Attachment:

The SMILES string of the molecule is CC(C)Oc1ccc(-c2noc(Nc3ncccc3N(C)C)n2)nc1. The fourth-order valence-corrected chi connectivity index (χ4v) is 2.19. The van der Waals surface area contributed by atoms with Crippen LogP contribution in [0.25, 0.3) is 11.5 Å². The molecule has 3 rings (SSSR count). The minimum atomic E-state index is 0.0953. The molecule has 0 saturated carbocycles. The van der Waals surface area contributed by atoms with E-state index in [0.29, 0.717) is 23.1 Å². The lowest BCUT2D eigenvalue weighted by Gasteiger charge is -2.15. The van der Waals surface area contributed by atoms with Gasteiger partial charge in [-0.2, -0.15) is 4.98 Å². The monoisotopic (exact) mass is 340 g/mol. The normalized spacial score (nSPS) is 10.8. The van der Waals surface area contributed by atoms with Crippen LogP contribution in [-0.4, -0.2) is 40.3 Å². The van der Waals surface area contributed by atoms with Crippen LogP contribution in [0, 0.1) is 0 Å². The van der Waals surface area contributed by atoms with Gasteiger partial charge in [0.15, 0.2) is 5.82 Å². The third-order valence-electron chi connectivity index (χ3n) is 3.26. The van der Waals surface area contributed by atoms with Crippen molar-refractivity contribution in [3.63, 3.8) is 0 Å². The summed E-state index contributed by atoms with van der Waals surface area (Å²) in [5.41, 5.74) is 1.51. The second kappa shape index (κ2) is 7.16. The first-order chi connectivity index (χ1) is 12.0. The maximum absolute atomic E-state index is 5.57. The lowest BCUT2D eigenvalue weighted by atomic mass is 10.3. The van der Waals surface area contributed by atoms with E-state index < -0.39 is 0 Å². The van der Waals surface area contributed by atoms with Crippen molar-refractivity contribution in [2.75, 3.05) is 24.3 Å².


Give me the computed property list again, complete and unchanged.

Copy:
The SMILES string of the molecule is CC(C)Oc1ccc(-c2noc(Nc3ncccc3N(C)C)n2)nc1. The fourth-order valence-corrected chi connectivity index (χ4v) is 2.19. The van der Waals surface area contributed by atoms with Crippen LogP contribution in [0.25, 0.3) is 11.5 Å². The molecule has 3 rings (SSSR count). The minimum atomic E-state index is 0.0953. The molecule has 0 saturated carbocycles. The van der Waals surface area contributed by atoms with E-state index in [0.29, 0.717) is 23.1 Å². The lowest BCUT2D eigenvalue weighted by Gasteiger charge is -2.15. The van der Waals surface area contributed by atoms with Gasteiger partial charge in [-0.2, -0.15) is 4.98 Å². The monoisotopic (exact) mass is 340 g/mol. The normalized spacial score (nSPS) is 10.8. The van der Waals surface area contributed by atoms with Crippen LogP contribution in [-0.4, -0.2) is 40.3 Å². The van der Waals surface area contributed by atoms with Crippen LogP contribution in [0, 0.1) is 0 Å². The van der Waals surface area contributed by atoms with Gasteiger partial charge in [0.15, 0.2) is 5.82 Å². The third-order valence-electron chi connectivity index (χ3n) is 3.26. The van der Waals surface area contributed by atoms with Crippen molar-refractivity contribution in [3.63, 3.8) is 0 Å². The summed E-state index contributed by atoms with van der Waals surface area (Å²) in [5.41, 5.74) is 1.51. The second kappa shape index (κ2) is 7.16. The first-order chi connectivity index (χ1) is 12.0. The maximum absolute atomic E-state index is 5.57. The lowest BCUT2D eigenvalue weighted by atomic mass is 10.3. The van der Waals surface area contributed by atoms with E-state index < -0.39 is 0 Å². The van der Waals surface area contributed by atoms with Crippen molar-refractivity contribution in [2.75, 3.05) is 24.3 Å².